A DAB hand at clarity

Digital Audio Broadcasting is at a make-or-break point. A flurry of radios for under the critical £100 mark is promised for Christmas: is this the first step to clearer listening?

The beauty of digital radio is its crystal-clear reception. But its path to establishing itself as the dominant audio broadcasting technology has been plagued by interference.

The UK has been at the forefront of pushing development of the Digital Audio Broadcasting (DAB) technical standard, which offers major advantages over existing analogue transmissions (see panel, right). However, despite its undisputed superiority, DAB remained a niche technology mainly limited to expensive hi-fi tuners until economically priced products finally began appearing earlier this year.

This was greeted with huge relief by the radio industry, including the BBC, which since the mid-1990s has invested heavily in upgrading transmitters and launching dedicated stations based on DAB.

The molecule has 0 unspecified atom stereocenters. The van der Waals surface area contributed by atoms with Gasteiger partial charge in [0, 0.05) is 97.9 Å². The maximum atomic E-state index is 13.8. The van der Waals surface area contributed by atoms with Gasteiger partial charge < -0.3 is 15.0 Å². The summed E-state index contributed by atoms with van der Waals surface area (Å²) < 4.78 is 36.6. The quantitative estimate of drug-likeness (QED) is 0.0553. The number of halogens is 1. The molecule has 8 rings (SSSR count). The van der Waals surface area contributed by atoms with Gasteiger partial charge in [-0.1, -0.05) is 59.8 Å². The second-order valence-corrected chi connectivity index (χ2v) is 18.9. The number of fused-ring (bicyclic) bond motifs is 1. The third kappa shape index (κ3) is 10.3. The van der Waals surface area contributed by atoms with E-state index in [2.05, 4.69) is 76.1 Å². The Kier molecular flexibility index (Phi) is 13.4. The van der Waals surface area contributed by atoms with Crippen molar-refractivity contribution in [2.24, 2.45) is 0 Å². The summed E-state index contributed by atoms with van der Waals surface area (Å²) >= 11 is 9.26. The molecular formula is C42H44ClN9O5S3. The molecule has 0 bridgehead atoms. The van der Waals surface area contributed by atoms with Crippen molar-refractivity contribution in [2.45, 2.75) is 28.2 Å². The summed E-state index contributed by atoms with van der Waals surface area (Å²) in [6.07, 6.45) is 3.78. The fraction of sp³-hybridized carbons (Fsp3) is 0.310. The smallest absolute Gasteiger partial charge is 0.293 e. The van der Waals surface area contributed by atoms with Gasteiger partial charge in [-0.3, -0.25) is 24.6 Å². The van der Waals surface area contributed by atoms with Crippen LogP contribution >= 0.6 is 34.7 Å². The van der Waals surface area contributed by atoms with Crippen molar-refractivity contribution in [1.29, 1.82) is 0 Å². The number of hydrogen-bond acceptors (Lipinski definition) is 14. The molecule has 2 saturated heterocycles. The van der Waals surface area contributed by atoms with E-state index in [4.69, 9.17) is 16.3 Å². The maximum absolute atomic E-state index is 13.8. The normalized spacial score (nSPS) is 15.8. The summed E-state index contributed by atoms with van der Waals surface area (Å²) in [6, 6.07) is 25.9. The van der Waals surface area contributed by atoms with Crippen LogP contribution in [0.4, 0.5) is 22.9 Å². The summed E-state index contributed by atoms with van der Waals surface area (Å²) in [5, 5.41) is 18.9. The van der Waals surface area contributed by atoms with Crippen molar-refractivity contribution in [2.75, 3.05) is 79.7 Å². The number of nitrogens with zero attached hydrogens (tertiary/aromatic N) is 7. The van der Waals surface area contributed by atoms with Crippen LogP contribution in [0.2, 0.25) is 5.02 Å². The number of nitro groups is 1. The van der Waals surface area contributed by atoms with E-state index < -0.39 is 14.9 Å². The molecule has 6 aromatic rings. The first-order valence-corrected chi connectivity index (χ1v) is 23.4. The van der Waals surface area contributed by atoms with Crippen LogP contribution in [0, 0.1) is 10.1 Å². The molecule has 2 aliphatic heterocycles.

Quentin Howard, chief executive of Digital One – holder of the UK’s only national commercial digital radio licence – says it became clear two years ago that something had to be done if DAB was to be saved from the technological scrapheap. ‘The roll-out of stations by the broadcasters was proceeding at a good pace, so was the roll-out of transmitters,’ he says.

What was missing was the promised delivery of affordable DAB-based consumer electronics products from the likes of Sony and JVC. ‘We trusted them. They said, ‘You provide the programmes and the stations and we’ll make the receivers,” says Howard. ‘But they didn’t. Whatever we did, the electronics manufacturers just weren’t delivering.’

The non-appearance of low-cost DAB radios set alarm bells ringing among broadcasters, who realised that the entire project could founder unless enough people had access to the necessary electronics. According to Howard, the problem lay back down the line in the R&D departments of the world’s big electronics manufacturers. ‘We realised that DAB silicon was very expensive,’ he says. ‘People just weren’t confident of recovering their R&D costs.’